Premenstrual syndrome (PMS) is a complex combination of emotional and physical symptoms that occur about 5-11 days before a woman starts her monthly period. The various complaints usually go away shortly after the start of menstruation.
PMS is very common. According to the Office on Women’s Health, 75% of women with regular menstrual cycles report unpleasant psychological or physical symptoms before their periods begin. Different women will experience different groups of symptoms which can range from mild to severe.
Physical PMS Symptoms
- Abdominal bloating
- Breast tenderness
- Aches and pains
- Weight gain
- Swelling of hands or feet
- Gastrointestinal problems
- Food cravings
Emotional & Behavioral PMS Symptoms
- Mood swings
- Poor concentration
- Memory lapses
- Change in sexual desire
- Crying spells
- Angry outbursts
- Social withdrawal
Causes of PMS
The causes of PMS are not fully understood, but seem to be related to the interaction between hormonal changes and brain neurotransmitters.
Levels of progesterone, estrogen and other reproductive hormones rise and fall throughout the menstrual cycle. These hormones are involved in regulating neurotransmitters such as serotonin, which influences mood and behavior, and GABA, which calms anxiety. Cyclic fluctuations in hormone levels may cause changes in the brain which lead to PMS symptoms.
However, the hormone-neurotransmitter theory does not explain why some women experience debilitating PMS, while others only have mild to moderate symptoms and some are practically symptom-free. Since all menstruating women go through hormonal changes, nutrition and lifestyle most likely play a role in determining whether those changes will result in symptoms.
The good news for women who suffer from PMS is that many symptoms can be safely improved with natural remedies such as vitamins, minerals, herbs and exercise. Here are seven natural PMS remedies that have proven effective in scientific studies.
Natural Remedies for PMS
Medical practitioners are advised to recommend calcium supplements as first-line therapy for women with mild to moderate PMS. Estrogen and other sex hormones can influence the absorption of calcium.
Research has shown that calcium levels in women fluctuate throughout the menstrual cycle, with the lowest levels in the two weeks before menstruation begins. Low calcium levels inhibit the release of neurotransmitters in the brain which may result in symptoms such as pain and mood swings. A diet rich in calcium can help to prevent PMS symptoms from developing.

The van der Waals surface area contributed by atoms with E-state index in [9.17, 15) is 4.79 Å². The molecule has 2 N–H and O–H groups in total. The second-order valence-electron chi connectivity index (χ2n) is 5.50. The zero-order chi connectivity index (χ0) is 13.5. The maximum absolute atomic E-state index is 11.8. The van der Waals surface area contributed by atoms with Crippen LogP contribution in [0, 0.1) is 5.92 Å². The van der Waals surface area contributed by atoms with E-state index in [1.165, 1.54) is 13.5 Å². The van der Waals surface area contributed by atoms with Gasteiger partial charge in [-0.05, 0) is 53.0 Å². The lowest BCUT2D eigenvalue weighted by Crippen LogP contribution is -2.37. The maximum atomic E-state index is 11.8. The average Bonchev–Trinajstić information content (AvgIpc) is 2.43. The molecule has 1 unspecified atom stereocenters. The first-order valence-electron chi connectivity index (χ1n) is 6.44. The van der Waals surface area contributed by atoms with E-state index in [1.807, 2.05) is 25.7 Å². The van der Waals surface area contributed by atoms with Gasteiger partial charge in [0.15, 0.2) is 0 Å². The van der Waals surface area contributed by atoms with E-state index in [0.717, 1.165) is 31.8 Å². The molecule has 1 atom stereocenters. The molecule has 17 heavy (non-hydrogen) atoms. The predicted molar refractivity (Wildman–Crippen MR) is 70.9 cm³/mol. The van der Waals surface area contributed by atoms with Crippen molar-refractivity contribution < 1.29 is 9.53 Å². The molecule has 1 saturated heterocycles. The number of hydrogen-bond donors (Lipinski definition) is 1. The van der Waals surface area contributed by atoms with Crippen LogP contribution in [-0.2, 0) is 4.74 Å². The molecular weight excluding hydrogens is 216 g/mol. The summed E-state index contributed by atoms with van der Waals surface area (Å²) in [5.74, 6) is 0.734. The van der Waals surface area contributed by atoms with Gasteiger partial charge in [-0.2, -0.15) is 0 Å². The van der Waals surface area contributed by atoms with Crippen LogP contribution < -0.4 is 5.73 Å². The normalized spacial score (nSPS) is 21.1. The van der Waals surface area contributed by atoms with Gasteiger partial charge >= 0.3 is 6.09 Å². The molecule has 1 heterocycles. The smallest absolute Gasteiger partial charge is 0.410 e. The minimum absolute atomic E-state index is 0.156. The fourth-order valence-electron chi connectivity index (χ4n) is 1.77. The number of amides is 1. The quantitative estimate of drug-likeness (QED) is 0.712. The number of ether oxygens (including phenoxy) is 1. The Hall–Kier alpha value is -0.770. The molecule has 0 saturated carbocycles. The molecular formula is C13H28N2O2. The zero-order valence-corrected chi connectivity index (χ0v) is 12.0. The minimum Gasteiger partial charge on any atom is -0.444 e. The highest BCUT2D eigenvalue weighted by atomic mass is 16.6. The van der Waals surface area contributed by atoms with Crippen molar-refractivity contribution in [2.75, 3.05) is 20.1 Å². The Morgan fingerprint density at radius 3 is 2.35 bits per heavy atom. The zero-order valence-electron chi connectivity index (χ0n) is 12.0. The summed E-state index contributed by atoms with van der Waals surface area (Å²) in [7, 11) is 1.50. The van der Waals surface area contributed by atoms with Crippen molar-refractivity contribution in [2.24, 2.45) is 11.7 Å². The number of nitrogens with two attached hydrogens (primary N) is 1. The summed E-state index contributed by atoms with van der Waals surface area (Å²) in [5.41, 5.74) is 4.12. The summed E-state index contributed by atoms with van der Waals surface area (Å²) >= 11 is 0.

A prospective case-control study followed 3,025 women who were free from PMS symptoms in 1991. Their intake of calcium was measured via food frequency questionnaires taken in 1991, 1995 and 1999. Over ten years of follow-up, 1,057 women developed PMS. The nutritional data revealed that dietary calcium was inversely associated with the incidence of PMS. Women with the highest intake of calcium significantly had decreased symptoms of PMS compared to those with the lowest.
In a study published in the American Journal of Obstetrics and Gynecology, researchers screened women for PMS at 12 outpatient centers and enrolled 466 in a clinical trial. Participants were randomly assigned to receive 1,200 mg of calcium per day or a placebo for three menstrual cycles. The women rated 17 core PMS symptoms on a daily basis. By the second treatment cycle, the calcium group showed significantly lower symptom scores than the control group. By the third treatment cycle, participants who took calcium supplements had a 48% reduction in total symptom scores. They had significantly lower scores for all four categories of PMS symptoms measured: negative mood, water retention, food cravings and pain.
In a crossover trial, women at a hospital outpatient clinic were screened for PMS and 33 were enrolled in the study. Participants were randomly selected to receive either a 1,000 mg calcium supplement or a placebo daily for three months. They were then switched to the alternative treatment for another three months. During the six-month study, the women kept daily records of their symptoms. The data showed that 73% of women experienced fewer symptoms during the calcium treatment phase. Calcium significantly improved premenstrual symptoms of water retention, pain and negative mood. It also reduced period pain.
A review published in The Annals of Pharmacotherapy evaluated studies published between 1967 and 1999 which focused on calcium for the management of premenstrual symptoms. The researchers concluded that calcium supplementation of 1,200–1,600 mg per day should be considered a sound treatment option for women with PMS. They noted that the dose of calcium could be adjusted downward in patients who consume large quantities of dietary calcium.
Method: If you regularly suffer from PMS symptoms, increase the amount of calcium in your diet or try taking a daily 1,200 mg calcium supplement.
Here are some examples of calcium rich foods:
- 1 cup shredded mozzarella cheese – 566 mg
- 1 3.75-ounce can sardines — 351 mg
- 1 cup yogurt — 296 mg
- 1 cup white beans — 131 mg
- 1 cup cooked kale – 94 mg
- 1 ounce roasted almonds – 75 mg
2. Vitamin D
Research has shown that women who consume foods rich in vitamin D have a lower risk for PMS. Vitamin D is essential for calcium absorption, so it may improve symptoms simply by boosting calcium levels. It may also help to balance hormones and improve the function of neurotransmitters.